‘Hollywood and Vine’ Exhibit

New UC Berkeley show features homes of famous movie stars and stylish wineries
Fridays on the Homefront
Mid-century Hollywood stars Gary Cooper and Jane Russell are seen here in 1958 at Cooper’s Holmby Hills, California home designed by Eichler architect A. Quincy Jones. It’s one of the homes of the stars featured in ‘Hollywood and Vine,’ the new ongoing exhibition featuring movie stars, wineries, and intriguing documents of mid-century design, now through May 15 at UC Berkeley. Photo: courtesy Town & Country magazine
Fridays on the Homefront
Cooper house in the midst of construction, circa 1953-’54. Photo: courtesy Maria Cooper Janis and the estate of Gary Cooper
Fridays on the Homefront
Eichler architect A. Quincy Jones, who designed the Cooper house. Photo: courtesy A. Quincy Jones Architecture Archive

With a winter as calm and dry as this one in Northern California, locals have many choices for recreation besides heading for the Sierra slopes. You can check out a museum exhibit, drive to wine country to appreciate beautiful landscape, or maybe visit an art house to take in a movie featuring your favorite mid-century star or director.

Or, how about an outing that combines all three?

That's what you have at 'Hollywood and Vine,' the clever title of an ongoing exhibition in Berkeley featuring movie stars, wineries, and intriguing documents of mid-century design. You can see it any day of the week through May 15 at the College of Environmental Design Archives at University of California.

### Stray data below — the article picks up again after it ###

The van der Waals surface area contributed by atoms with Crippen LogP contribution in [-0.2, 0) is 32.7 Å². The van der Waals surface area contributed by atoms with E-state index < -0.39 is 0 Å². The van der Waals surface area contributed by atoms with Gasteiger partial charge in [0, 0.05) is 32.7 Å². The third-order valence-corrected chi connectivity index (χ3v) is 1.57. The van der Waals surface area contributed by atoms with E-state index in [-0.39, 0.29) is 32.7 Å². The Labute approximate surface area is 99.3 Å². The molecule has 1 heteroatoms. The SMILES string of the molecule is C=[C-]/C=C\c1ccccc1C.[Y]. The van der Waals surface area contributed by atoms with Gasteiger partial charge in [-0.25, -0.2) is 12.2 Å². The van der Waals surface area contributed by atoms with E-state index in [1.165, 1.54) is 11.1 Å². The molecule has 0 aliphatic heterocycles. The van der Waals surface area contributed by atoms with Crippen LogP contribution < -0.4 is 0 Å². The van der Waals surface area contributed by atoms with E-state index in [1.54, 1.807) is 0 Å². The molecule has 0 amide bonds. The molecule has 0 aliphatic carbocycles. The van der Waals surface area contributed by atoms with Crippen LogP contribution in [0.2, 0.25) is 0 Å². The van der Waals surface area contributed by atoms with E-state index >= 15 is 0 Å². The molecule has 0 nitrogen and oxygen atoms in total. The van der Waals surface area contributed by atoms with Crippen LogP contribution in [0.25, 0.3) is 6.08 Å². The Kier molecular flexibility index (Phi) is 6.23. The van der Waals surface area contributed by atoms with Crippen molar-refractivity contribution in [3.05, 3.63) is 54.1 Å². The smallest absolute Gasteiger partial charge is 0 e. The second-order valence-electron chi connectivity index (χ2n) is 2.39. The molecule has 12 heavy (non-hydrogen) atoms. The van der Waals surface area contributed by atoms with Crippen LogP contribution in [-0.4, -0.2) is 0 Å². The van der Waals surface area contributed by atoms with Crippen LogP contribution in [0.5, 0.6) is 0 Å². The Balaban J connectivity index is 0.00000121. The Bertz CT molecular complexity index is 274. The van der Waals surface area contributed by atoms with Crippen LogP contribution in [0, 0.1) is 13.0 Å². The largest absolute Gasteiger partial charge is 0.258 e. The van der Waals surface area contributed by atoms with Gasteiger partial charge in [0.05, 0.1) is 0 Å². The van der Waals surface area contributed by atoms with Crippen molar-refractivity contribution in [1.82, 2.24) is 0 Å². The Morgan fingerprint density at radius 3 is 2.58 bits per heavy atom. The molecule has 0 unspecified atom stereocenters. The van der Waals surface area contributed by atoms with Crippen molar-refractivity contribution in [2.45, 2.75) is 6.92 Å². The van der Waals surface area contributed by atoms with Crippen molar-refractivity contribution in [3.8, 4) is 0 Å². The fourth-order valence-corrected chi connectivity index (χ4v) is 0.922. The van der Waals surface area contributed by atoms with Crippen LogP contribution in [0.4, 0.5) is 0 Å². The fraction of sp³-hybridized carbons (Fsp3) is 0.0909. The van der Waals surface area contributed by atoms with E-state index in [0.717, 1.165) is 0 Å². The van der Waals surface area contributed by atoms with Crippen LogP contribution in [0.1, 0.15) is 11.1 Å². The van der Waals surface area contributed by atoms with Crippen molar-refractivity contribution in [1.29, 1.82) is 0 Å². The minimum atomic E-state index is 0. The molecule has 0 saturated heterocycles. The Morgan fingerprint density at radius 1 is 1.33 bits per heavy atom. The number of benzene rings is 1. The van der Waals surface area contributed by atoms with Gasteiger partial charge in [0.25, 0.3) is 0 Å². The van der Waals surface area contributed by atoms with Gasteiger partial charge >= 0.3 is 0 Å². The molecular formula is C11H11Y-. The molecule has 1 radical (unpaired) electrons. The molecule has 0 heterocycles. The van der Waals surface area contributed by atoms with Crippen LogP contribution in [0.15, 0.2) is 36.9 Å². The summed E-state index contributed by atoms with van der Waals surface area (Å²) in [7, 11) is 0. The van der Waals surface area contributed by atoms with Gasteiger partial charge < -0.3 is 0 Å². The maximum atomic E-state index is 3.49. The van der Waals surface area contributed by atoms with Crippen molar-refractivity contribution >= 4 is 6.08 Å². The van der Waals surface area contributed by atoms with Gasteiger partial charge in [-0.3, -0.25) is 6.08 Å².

The archives displayed include a modern-style house designed by Eichler architect A. Quincy Jones for the man from High Noon, Gary Cooper. Of course for some, High Noon was before their time.

"Many of the students have no idea who those people are," admits the creator and curator of the exhibition, Waverly Lowell. Curator of the CED Archives for 20 years, Lowell said she got the idea for 'Hollywood and Vine' nearly that long ago when looking at archival materials about a never-built house famed Northern California architect William Wurster designed for celebrated director Billy Wilder.

"Wouldn't that be fun," she thought to herself about an exhibition focused on houses and properties owned by Hollywood's galaxy of stars. Of course, she confesses, "I grew up in a black-and-white television world, and I love black-and-white movies."

When she looked into it, however, "There wasn't going to be enough Hollywood to do both [display] cases."